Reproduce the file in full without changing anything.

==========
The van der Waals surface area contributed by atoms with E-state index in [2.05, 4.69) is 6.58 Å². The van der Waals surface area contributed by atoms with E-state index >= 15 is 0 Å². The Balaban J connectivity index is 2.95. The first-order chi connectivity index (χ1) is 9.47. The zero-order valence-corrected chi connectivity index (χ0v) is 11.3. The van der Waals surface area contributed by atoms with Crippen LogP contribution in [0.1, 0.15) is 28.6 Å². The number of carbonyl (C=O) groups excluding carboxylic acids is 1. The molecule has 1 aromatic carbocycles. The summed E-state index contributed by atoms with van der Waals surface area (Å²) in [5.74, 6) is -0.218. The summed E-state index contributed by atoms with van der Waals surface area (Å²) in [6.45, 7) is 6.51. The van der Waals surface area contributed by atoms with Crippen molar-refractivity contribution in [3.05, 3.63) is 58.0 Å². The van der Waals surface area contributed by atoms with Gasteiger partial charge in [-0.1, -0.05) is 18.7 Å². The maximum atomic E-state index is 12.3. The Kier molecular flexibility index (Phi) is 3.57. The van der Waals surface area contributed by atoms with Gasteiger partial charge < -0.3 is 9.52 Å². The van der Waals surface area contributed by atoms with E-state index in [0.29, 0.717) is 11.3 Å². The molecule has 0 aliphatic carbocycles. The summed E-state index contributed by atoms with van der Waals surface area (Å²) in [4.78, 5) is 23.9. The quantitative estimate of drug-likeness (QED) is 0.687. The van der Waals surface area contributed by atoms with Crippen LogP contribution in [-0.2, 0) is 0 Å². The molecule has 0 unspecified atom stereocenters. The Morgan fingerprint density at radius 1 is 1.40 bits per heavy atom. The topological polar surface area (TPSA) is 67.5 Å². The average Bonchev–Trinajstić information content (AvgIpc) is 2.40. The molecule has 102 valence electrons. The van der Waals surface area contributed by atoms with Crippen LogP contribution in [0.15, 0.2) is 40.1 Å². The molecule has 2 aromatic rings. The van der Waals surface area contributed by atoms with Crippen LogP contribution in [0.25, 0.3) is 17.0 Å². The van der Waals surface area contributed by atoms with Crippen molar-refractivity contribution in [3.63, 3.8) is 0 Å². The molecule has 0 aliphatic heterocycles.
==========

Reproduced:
The van der Waals surface area contributed by atoms with E-state index in [2.05, 4.69) is 6.58 Å². The van der Waals surface area contributed by atoms with E-state index >= 15 is 0 Å². The Balaban J connectivity index is 2.95. The first-order chi connectivity index (χ1) is 9.47. The zero-order valence-corrected chi connectivity index (χ0v) is 11.3. The van der Waals surface area contributed by atoms with Crippen LogP contribution in [0.1, 0.15) is 28.6 Å². The number of carbonyl (C=O) groups excluding carboxylic acids is 1. The molecule has 1 aromatic carbocycles. The summed E-state index contributed by atoms with van der Waals surface area (Å²) in [5.74, 6) is -0.218. The summed E-state index contributed by atoms with van der Waals surface area (Å²) in [6.45, 7) is 6.51. The van der Waals surface area contributed by atoms with Crippen molar-refractivity contribution in [3.05, 3.63) is 58.0 Å². The van der Waals surface area contributed by atoms with Gasteiger partial charge in [-0.1, -0.05) is 18.7 Å². The maximum atomic E-state index is 12.3. The Kier molecular flexibility index (Phi) is 3.57. The van der Waals surface area contributed by atoms with Gasteiger partial charge < -0.3 is 9.52 Å². The van der Waals surface area contributed by atoms with E-state index in [0.29, 0.717) is 11.3 Å². The molecule has 0 aliphatic carbocycles. The summed E-state index contributed by atoms with van der Waals surface area (Å²) in [4.78, 5) is 23.9. The quantitative estimate of drug-likeness (QED) is 0.687. The van der Waals surface area contributed by atoms with Crippen LogP contribution in [-0.2, 0) is 0 Å². The molecule has 0 unspecified atom stereocenters. The Morgan fingerprint density at radius 1 is 1.40 bits per heavy atom. The topological polar surface area (TPSA) is 67.5 Å². The average Bonchev–Trinajstić information content (AvgIpc) is 2.40. The molecule has 102 valence electrons. The van der Waals surface area contributed by atoms with Crippen LogP contribution in [0.15, 0.2) is 40.1 Å². The molecule has 2 aromatic rings. The van der Waals surface area contributed by atoms with Crippen LogP contribution in [0.25, 0.3) is 17.0 Å². The van der Waals surface area contributed by atoms with Crippen molar-refractivity contribution in [3.63, 3.8) is 0 Å². The molecule has 0 aliphatic heterocycles.